Finally, in spite of the small sample size compared with the large meta-analyses conducted so far , our study identified several new variants associated with hsCRP levels, including an independent signal at CRP, the signal at the previously discussed UNC119B/SPPL3 locus and an unexpected signal at ISOCG/AIRE. Although the SNP associated with hsCRP at the UNC119B/SPPL3 locus is independent and not correlated (r2<0.1) with the known signal at HNF1A located about 300 kb downstream , at present we cannot exclude that this SNP may act as an eQTL or more generally in the regulation of HNF1A expression.
Interestingly, the majority of the association signals (and specifically at IL6R, TMEM57, UNC119B/SPPL3, CCR2, APOC-I, HNF1A, the CRP independent signal, and ICOCG/AIRE), were observed, at least at the genome-wide level of significance, only after genotyping the MetaboChip and ImmunoChip custom arrays, which were typed in our cohort primarily to assess other phenotypes. All these signals, apart from that at ICOCG/AIRE, had supporting evidence for the involvement in the specific trait variation from previous reports, indicating that the associations are not spurious. The strongest variants were either not genotyped with the commercial arrays used in our initial scan, missing or poorly tagged in the HapMap-based reference panel we used for imputation, or only partially genotyped (given our genotyping strategy), resulting in inadequate power for being detected at the required significance level in the GWAS scan. This suggests that cost effective custom arrays could improve our understanding of the genetics underlying trait variation even for a phenotype, such as inflammation, for which the array was not specifically designed.
Understanding the effects of the protein products of all the discovered loci in inflammation is an important goal, which may also likely have clinical implications. For instance, whereas CRP and ESR are the most widely used non-specific diagnostic markers of inflammation, the factors and fine mechanisms regulating their levels and interfering with them are only partially understood.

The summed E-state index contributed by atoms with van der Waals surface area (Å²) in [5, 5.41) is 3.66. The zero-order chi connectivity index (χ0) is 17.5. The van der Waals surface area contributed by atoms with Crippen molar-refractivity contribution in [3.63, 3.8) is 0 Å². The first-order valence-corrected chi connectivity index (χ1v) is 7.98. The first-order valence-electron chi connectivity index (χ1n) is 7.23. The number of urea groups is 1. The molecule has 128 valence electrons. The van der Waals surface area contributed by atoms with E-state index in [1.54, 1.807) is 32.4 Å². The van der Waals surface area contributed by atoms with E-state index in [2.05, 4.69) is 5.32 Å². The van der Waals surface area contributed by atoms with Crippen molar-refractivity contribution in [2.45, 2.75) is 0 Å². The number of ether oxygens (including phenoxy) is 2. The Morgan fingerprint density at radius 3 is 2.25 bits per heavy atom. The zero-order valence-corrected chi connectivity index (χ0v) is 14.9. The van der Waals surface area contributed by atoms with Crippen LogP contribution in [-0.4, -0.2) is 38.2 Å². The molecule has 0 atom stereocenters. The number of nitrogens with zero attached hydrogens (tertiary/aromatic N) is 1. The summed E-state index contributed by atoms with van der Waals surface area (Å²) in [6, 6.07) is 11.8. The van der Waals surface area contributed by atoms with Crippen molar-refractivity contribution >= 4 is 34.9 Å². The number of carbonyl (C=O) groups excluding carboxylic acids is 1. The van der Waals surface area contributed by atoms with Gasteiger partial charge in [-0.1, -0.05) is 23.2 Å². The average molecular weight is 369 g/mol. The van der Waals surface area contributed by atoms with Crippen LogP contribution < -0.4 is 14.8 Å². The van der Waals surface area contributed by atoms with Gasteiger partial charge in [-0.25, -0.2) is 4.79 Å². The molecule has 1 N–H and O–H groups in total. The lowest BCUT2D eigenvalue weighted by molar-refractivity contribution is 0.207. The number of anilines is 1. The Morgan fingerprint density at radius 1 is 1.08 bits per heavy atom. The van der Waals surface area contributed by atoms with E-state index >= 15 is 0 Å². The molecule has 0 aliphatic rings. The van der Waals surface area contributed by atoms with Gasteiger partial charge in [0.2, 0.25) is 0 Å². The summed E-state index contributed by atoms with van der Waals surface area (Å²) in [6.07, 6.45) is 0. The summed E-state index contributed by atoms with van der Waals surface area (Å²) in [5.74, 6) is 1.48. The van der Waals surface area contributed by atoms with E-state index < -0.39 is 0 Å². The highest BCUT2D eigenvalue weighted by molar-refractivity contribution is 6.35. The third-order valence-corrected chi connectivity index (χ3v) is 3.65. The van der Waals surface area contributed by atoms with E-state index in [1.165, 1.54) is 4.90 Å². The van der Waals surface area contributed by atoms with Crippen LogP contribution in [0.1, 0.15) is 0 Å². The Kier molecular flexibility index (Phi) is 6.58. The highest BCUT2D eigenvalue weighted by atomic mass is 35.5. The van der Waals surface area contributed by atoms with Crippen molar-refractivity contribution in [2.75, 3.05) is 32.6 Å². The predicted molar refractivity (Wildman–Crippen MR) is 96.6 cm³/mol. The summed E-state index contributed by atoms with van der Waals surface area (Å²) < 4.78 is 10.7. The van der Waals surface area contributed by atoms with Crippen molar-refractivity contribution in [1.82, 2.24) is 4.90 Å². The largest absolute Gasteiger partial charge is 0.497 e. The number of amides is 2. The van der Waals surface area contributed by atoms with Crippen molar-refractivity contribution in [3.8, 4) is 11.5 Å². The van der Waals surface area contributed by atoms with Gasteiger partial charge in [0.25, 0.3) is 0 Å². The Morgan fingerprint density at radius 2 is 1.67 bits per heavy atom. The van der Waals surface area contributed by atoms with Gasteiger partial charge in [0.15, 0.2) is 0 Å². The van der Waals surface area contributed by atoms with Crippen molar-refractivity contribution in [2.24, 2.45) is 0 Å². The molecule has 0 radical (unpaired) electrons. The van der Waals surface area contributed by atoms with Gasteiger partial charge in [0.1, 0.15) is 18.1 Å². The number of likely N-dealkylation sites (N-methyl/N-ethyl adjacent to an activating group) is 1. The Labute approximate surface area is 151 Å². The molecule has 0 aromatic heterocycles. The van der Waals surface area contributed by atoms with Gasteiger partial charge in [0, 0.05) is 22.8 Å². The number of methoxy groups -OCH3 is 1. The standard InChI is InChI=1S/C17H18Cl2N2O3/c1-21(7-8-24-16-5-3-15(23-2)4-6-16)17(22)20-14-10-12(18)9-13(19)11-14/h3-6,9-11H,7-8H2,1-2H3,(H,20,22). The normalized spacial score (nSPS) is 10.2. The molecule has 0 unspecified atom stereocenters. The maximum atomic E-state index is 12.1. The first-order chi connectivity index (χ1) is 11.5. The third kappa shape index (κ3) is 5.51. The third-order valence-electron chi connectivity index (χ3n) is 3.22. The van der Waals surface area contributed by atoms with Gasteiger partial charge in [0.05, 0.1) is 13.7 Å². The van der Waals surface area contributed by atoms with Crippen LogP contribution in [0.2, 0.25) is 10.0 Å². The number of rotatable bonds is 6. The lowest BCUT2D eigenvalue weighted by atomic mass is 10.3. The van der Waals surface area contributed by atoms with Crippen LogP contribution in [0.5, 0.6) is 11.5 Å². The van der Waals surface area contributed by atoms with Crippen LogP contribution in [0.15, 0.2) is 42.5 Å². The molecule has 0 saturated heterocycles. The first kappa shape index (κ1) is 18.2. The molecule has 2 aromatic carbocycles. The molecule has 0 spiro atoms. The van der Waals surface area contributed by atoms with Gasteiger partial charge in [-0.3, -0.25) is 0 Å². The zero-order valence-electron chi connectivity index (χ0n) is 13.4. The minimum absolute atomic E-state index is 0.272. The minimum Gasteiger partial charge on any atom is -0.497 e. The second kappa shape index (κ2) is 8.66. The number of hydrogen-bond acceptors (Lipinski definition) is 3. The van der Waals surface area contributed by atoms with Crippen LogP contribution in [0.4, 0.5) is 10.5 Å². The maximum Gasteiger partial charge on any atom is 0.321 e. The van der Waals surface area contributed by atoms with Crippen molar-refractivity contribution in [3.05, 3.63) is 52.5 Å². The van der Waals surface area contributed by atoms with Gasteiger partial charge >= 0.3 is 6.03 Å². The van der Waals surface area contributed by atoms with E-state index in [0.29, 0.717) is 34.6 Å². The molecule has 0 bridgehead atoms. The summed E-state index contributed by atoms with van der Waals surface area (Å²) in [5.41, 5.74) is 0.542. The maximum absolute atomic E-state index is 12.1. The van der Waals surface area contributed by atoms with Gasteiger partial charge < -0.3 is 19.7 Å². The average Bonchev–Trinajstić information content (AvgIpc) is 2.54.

Overall, our results contribute to improve the current knowledge of the regulation of the inflammatory response. While inflammation is canonically thought of as involving leukocyte migration and infiltration, the fact that several of the variants identified are better noted in erythrocyte function may suggest a more active role for the red cell in this process, beyond its obligate role in ESR. Notably, four of the associated loci (ABO, HBB, DARC and CR1) have been implicated in resistance to malaria, a disease endemic in Sardinia until a few decades ago –. This raises the possibility that the genetic selection imposed by malaria may have contributed to shaping levels of inflammation, at least for these specific inflammatory biomarkers, in this population . Still, a link between these specific genes and variants with malaria remains speculative and needs to be further assessed with adequate biological and genetic analyses; for instance, they could be tested and cross-compared with future statistically well powered GWAS on Malaria and other infectious disorders.
A related potential detrimental consequence of inflammation is that polymorphisms which have been selected because they promote pro-inflammatory responses may increase the risk for diseases with an inflammatory component , , particularly those that show a high frequency in Sardinia, such as Multiple Sclerosis (MS) and Type 1 diabetes (T1D) , . However, we could not find any evidence of association of the top SNPs associated with pro-inflammatory markers in a sample-set of 2,280 MS cases, 1,377 T1D cases and 1,922 unrelated controls, all from Sardinia , with a power of 60% and 33% to detect variants with an odds ratio of 1.4 and MAF of 0.1 at a significance level of 1×10−07, indicating that larger sample sizes are required to identify association at variants with smaller effects or of lower frequency (data not shown). Similarly, these variants were not found associated to other autoimmune diseases in larger data-sets (T1Dbase, http://t1dbase.org; and the GWAS Catalog, http://www.genome.gov/gwastudies/).